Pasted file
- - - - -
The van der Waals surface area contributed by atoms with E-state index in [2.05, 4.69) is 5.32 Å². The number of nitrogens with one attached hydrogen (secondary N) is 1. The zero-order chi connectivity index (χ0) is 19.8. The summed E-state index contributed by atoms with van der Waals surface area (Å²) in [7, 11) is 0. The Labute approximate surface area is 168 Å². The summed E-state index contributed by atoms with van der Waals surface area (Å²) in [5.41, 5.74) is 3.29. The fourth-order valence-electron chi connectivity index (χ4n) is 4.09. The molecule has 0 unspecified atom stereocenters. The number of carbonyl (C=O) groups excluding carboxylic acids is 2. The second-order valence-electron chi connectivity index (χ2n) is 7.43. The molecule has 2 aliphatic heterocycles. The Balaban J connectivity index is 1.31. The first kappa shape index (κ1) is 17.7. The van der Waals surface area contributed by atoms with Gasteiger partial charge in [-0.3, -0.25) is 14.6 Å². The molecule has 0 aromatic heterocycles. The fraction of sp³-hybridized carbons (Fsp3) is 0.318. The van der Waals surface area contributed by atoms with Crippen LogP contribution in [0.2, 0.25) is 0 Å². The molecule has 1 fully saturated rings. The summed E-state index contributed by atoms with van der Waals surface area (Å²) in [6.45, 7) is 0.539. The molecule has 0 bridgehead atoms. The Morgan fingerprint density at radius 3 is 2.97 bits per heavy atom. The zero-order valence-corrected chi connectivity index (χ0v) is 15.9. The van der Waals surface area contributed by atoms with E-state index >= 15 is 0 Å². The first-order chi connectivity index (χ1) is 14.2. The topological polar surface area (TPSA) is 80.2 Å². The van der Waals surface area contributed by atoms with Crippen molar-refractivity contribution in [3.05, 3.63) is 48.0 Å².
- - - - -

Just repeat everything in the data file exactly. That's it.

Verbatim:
The van der Waals surface area contributed by atoms with E-state index in [2.05, 4.69) is 5.32 Å². The number of nitrogens with one attached hydrogen (secondary N) is 1. The zero-order chi connectivity index (χ0) is 19.8. The summed E-state index contributed by atoms with van der Waals surface area (Å²) in [7, 11) is 0. The Labute approximate surface area is 168 Å². The summed E-state index contributed by atoms with van der Waals surface area (Å²) in [5.41, 5.74) is 3.29. The fourth-order valence-electron chi connectivity index (χ4n) is 4.09. The molecule has 0 unspecified atom stereocenters. The number of carbonyl (C=O) groups excluding carboxylic acids is 2. The second-order valence-electron chi connectivity index (χ2n) is 7.43. The molecule has 2 aliphatic heterocycles. The Balaban J connectivity index is 1.31. The first kappa shape index (κ1) is 17.7. The van der Waals surface area contributed by atoms with Gasteiger partial charge in [-0.3, -0.25) is 14.6 Å². The molecule has 0 aromatic heterocycles. The fraction of sp³-hybridized carbons (Fsp3) is 0.318. The van der Waals surface area contributed by atoms with Crippen LogP contribution in [0.2, 0.25) is 0 Å². The molecule has 1 fully saturated rings. The summed E-state index contributed by atoms with van der Waals surface area (Å²) in [6.45, 7) is 0.539. The molecule has 0 bridgehead atoms. The Morgan fingerprint density at radius 3 is 2.97 bits per heavy atom. The zero-order valence-corrected chi connectivity index (χ0v) is 15.9. The van der Waals surface area contributed by atoms with E-state index >= 15 is 0 Å². The first-order chi connectivity index (χ1) is 14.2. The topological polar surface area (TPSA) is 80.2 Å². The van der Waals surface area contributed by atoms with Crippen molar-refractivity contribution in [3.05, 3.63) is 48.0 Å².